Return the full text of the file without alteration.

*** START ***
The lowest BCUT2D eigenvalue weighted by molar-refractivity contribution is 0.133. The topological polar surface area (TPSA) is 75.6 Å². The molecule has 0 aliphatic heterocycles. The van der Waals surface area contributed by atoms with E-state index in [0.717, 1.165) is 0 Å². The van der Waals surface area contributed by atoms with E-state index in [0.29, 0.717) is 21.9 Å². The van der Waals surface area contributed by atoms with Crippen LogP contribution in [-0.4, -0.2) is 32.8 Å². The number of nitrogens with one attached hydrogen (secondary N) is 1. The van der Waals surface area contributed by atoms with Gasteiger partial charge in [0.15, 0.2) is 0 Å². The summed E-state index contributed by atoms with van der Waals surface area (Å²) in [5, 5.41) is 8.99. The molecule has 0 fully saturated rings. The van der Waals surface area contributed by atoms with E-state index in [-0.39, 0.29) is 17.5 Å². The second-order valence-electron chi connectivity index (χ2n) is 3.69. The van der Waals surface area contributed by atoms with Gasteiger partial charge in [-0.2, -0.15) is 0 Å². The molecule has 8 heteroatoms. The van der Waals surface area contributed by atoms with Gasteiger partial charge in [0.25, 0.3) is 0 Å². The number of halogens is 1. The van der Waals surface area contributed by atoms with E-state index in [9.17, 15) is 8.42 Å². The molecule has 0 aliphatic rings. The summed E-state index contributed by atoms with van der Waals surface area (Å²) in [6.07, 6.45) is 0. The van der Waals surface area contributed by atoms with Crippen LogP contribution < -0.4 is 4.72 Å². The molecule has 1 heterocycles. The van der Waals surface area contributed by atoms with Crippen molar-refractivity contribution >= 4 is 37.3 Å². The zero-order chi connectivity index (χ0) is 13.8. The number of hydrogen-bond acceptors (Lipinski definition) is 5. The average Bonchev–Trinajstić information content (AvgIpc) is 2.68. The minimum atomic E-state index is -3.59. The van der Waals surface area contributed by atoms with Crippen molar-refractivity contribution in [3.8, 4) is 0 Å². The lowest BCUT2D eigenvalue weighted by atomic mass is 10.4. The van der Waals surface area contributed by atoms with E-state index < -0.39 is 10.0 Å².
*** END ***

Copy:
The lowest BCUT2D eigenvalue weighted by molar-refractivity contribution is 0.133. The topological polar surface area (TPSA) is 75.6 Å². The molecule has 0 aliphatic heterocycles. The van der Waals surface area contributed by atoms with E-state index in [0.717, 1.165) is 0 Å². The van der Waals surface area contributed by atoms with E-state index in [0.29, 0.717) is 21.9 Å². The van der Waals surface area contributed by atoms with Crippen LogP contribution in [-0.4, -0.2) is 32.8 Å². The number of nitrogens with one attached hydrogen (secondary N) is 1. The van der Waals surface area contributed by atoms with Gasteiger partial charge in [0.15, 0.2) is 0 Å². The summed E-state index contributed by atoms with van der Waals surface area (Å²) in [5, 5.41) is 8.99. The molecule has 0 fully saturated rings. The van der Waals surface area contributed by atoms with E-state index in [-0.39, 0.29) is 17.5 Å². The second-order valence-electron chi connectivity index (χ2n) is 3.69. The van der Waals surface area contributed by atoms with Gasteiger partial charge in [-0.2, -0.15) is 0 Å². The molecule has 8 heteroatoms. The van der Waals surface area contributed by atoms with Gasteiger partial charge in [0.25, 0.3) is 0 Å². The number of halogens is 1. The van der Waals surface area contributed by atoms with E-state index in [9.17, 15) is 8.42 Å². The molecule has 0 aliphatic rings. The summed E-state index contributed by atoms with van der Waals surface area (Å²) in [6.07, 6.45) is 0. The van der Waals surface area contributed by atoms with Crippen LogP contribution < -0.4 is 4.72 Å². The molecule has 1 heterocycles. The van der Waals surface area contributed by atoms with Crippen molar-refractivity contribution >= 4 is 37.3 Å². The zero-order chi connectivity index (χ0) is 13.8. The number of hydrogen-bond acceptors (Lipinski definition) is 5. The average Bonchev–Trinajstić information content (AvgIpc) is 2.68. The minimum atomic E-state index is -3.59. The van der Waals surface area contributed by atoms with Crippen molar-refractivity contribution in [3.8, 4) is 0 Å². The lowest BCUT2D eigenvalue weighted by atomic mass is 10.4. The van der Waals surface area contributed by atoms with E-state index < -0.39 is 10.0 Å².